Finally! I finished the workbooks for my sketching/journaling workshop (the weekend of September 15 and 16, and the following Thursday night, September 20), not an easy task with my scanner driver in the ditch. When I create a journal I like to scan in drawings and other goodies from my journals and sketchbooks -- but for this one I had to rely on files I already had scanned in.
Actually, I'm really pleased with the results, so it's no big deal.
My friend Cathy Egelston, also an artist, instructor and journaler, took the workbooks and tried out the course. She says the workshop's almost there -- pointing out places where I could bolster faltering confidence in would-be journalers if needed, and suggesting changes that would make the process easier. I didn't leave enough room for the calligraphy sample on the workbook page, for instance, and it was hard for her to try out the lettering with the calligraphy pen in the cramped space. Good to know!
It's always important to vet a workshop before giving it for the first time. I've given workshops cold, without running them past a "reviewer," but it's scary and I always notice things during the workshop that I might have approached differently. I would have been pretty vexed with myself during this workshop, for instance, as I watched students struggle with the calligraphy sample. It's of paramount importance to me to give people MORE than they expect for their money.
Now I'll go back into the workbook files, which I've been setting up in InDesign (an excellent program, by the way, but it requires a rather steep initial learning process), and make the fixes Cathy suggested. Then I can convert the workbooks to .pdf files and upload them to my brother David's printing company server (aren't I lucky?) and in a week or so I'll receive the workbooks via FedEx or UPS, gorgeous and ready to go.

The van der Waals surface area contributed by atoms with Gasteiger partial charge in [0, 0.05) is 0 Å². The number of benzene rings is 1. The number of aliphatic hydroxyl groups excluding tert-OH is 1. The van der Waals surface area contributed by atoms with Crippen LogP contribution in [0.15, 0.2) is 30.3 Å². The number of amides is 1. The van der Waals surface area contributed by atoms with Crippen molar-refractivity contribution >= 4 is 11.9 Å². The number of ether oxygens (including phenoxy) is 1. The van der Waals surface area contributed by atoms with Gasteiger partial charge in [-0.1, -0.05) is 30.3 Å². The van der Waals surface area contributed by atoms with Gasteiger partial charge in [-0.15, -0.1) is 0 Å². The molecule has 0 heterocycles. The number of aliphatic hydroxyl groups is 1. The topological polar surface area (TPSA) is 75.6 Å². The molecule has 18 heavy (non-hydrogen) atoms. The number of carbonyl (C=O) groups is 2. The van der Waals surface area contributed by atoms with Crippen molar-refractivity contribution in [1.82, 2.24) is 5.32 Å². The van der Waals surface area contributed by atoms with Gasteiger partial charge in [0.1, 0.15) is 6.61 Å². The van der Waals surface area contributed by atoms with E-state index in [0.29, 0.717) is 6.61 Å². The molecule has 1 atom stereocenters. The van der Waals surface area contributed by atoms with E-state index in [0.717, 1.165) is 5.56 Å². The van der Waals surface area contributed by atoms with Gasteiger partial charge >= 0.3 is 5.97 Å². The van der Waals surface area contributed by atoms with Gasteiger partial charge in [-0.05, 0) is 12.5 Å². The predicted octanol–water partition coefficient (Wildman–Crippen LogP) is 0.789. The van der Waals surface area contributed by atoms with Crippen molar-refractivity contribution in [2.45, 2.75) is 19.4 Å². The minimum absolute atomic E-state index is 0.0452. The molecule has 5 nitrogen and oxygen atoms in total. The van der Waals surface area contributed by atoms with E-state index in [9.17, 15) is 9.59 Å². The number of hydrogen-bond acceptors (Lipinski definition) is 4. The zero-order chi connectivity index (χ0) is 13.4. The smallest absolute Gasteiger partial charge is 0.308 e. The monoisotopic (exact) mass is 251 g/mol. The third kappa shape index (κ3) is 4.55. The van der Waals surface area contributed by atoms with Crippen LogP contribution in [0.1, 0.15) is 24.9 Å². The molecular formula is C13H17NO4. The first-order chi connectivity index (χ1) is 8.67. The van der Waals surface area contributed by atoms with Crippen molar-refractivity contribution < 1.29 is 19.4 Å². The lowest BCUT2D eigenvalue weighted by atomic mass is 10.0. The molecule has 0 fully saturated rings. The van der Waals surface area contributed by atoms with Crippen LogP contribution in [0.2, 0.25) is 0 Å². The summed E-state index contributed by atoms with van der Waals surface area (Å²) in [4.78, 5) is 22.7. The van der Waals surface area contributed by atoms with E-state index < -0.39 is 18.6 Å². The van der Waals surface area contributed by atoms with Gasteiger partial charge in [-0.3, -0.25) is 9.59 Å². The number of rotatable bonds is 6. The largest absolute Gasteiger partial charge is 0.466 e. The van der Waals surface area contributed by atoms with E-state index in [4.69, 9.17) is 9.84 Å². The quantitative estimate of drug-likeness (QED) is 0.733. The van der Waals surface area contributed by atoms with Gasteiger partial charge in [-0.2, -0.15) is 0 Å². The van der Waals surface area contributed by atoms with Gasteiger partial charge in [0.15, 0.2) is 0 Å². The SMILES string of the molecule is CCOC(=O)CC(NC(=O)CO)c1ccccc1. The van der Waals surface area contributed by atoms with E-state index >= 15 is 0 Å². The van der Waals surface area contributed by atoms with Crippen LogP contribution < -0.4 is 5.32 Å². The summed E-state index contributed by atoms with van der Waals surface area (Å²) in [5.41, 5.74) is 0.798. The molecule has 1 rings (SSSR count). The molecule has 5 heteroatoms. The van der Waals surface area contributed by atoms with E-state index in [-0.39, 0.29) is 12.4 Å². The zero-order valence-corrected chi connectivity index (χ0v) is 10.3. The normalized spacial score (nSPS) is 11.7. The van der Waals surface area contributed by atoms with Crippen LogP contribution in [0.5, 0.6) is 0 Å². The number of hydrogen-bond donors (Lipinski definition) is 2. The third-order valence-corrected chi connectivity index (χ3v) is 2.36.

Cathy and I did some impromptu journal sketching yesterday -- we went to The Black Sheep, a pub in Ashland (Oregon) just down the road, and sketched the musicians jamming Irish music -- an every-Sunday event. If I ever get that dang scanner going again, I'll upload my sketches of the harpist, mandolin, fiddle and other players.
It was deeply satisfying to be immersed in the lively music while sketching. I was working in ball-point pen, my Guinness Stout on the dark wooden table beside me, while Cathy concentrated on pencil as she sipped her tea. One of the musicians beckoned us over as we were packing up to leave (on our way to the swimming hole, complete with knotted rope swing for a plunge into the waters of the Ashland reservoir), and admired the sketches. What fun!
That sketching, now that I've planned the workshop, will serve as a bit of fodder for schemes to encourage and invigorate my students-to-be. I've been so busy recently that I've had little time to indulge in my favorite pastime, and now I need to work on my own journal pages to demonstrate techniques I've been touting in my workbooks.
By the way, I just completed the final session of my nature sketching workshop last Sunday. It was a wonderful group of gung-ho students, and we had great fun. I'll talk more about them next blog.
Until next blog, then!
To join me on a virtual sketching trip, download a travel sketch-journal here. I add tutorials to them so you can learn the techniques and details you see in the sketchbooks.
My former workshop students asked me to upload my workshop workbooks to make them available to everyone. So you can also download a workbook and give yourself a workshop! Enjoy!